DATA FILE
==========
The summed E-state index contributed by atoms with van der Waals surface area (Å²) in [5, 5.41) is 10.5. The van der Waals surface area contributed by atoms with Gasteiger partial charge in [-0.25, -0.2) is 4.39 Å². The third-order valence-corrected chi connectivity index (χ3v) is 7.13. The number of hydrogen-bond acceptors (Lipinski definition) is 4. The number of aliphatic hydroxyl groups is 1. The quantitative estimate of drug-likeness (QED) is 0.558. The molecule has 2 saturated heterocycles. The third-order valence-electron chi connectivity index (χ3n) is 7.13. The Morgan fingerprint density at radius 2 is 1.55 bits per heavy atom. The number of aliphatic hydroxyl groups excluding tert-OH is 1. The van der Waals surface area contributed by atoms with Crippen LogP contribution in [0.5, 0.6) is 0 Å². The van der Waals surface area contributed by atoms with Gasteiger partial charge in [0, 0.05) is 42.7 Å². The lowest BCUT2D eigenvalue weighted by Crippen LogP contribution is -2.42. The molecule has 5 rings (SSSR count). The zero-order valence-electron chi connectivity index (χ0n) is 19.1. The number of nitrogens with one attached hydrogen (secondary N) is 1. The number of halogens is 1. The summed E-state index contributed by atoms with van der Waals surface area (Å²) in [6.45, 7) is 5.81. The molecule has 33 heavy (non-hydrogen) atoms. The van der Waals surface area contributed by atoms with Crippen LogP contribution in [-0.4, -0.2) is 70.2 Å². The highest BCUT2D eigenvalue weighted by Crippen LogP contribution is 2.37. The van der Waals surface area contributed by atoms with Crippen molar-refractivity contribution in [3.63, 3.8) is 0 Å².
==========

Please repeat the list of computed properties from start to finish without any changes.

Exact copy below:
The summed E-state index contributed by atoms with van der Waals surface area (Å²) in [5, 5.41) is 10.5. The van der Waals surface area contributed by atoms with Gasteiger partial charge in [-0.25, -0.2) is 4.39 Å². The third-order valence-corrected chi connectivity index (χ3v) is 7.13. The number of hydrogen-bond acceptors (Lipinski definition) is 4. The number of aliphatic hydroxyl groups is 1. The quantitative estimate of drug-likeness (QED) is 0.558. The molecule has 2 saturated heterocycles. The third-order valence-electron chi connectivity index (χ3n) is 7.13. The Morgan fingerprint density at radius 2 is 1.55 bits per heavy atom. The number of aliphatic hydroxyl groups excluding tert-OH is 1. The van der Waals surface area contributed by atoms with Crippen LogP contribution in [0.5, 0.6) is 0 Å². The van der Waals surface area contributed by atoms with Gasteiger partial charge in [0, 0.05) is 42.7 Å². The lowest BCUT2D eigenvalue weighted by Crippen LogP contribution is -2.42. The molecule has 5 rings (SSSR count). The zero-order valence-electron chi connectivity index (χ0n) is 19.1. The number of nitrogens with one attached hydrogen (secondary N) is 1. The number of halogens is 1. The summed E-state index contributed by atoms with van der Waals surface area (Å²) in [6.45, 7) is 5.81. The molecule has 33 heavy (non-hydrogen) atoms. The van der Waals surface area contributed by atoms with Crippen LogP contribution in [-0.4, -0.2) is 70.2 Å². The highest BCUT2D eigenvalue weighted by Crippen LogP contribution is 2.37. The van der Waals surface area contributed by atoms with Crippen molar-refractivity contribution in [3.63, 3.8) is 0 Å².